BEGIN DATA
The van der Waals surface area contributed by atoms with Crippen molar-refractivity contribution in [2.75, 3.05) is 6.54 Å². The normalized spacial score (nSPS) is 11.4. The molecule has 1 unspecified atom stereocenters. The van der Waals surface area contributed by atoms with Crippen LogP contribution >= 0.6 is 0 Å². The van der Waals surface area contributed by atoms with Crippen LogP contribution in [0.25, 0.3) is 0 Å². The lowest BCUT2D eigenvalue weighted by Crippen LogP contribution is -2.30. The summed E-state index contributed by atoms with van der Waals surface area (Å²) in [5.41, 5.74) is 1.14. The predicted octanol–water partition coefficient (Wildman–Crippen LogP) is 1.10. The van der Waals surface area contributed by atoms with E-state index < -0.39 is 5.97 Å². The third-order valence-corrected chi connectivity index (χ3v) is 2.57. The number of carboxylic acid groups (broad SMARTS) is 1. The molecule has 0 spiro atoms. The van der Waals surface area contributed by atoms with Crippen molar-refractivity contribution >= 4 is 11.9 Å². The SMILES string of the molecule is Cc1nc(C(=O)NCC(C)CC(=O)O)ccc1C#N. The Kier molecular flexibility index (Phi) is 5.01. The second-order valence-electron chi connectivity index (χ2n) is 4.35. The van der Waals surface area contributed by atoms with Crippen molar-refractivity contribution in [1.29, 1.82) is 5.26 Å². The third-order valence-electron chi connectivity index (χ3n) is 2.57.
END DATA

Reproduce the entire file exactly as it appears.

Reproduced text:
The van der Waals surface area contributed by atoms with Crippen molar-refractivity contribution in [2.75, 3.05) is 6.54 Å². The normalized spacial score (nSPS) is 11.4. The molecule has 1 unspecified atom stereocenters. The van der Waals surface area contributed by atoms with Crippen LogP contribution >= 0.6 is 0 Å². The van der Waals surface area contributed by atoms with Crippen LogP contribution in [0.25, 0.3) is 0 Å². The lowest BCUT2D eigenvalue weighted by Crippen LogP contribution is -2.30. The summed E-state index contributed by atoms with van der Waals surface area (Å²) in [5.41, 5.74) is 1.14. The predicted octanol–water partition coefficient (Wildman–Crippen LogP) is 1.10. The van der Waals surface area contributed by atoms with E-state index < -0.39 is 5.97 Å². The third-order valence-corrected chi connectivity index (χ3v) is 2.57. The number of carboxylic acid groups (broad SMARTS) is 1. The molecule has 0 spiro atoms. The van der Waals surface area contributed by atoms with Crippen molar-refractivity contribution >= 4 is 11.9 Å². The SMILES string of the molecule is Cc1nc(C(=O)NCC(C)CC(=O)O)ccc1C#N. The Kier molecular flexibility index (Phi) is 5.01. The second-order valence-electron chi connectivity index (χ2n) is 4.35. The van der Waals surface area contributed by atoms with Crippen molar-refractivity contribution in [1.29, 1.82) is 5.26 Å². The third-order valence-electron chi connectivity index (χ3n) is 2.57.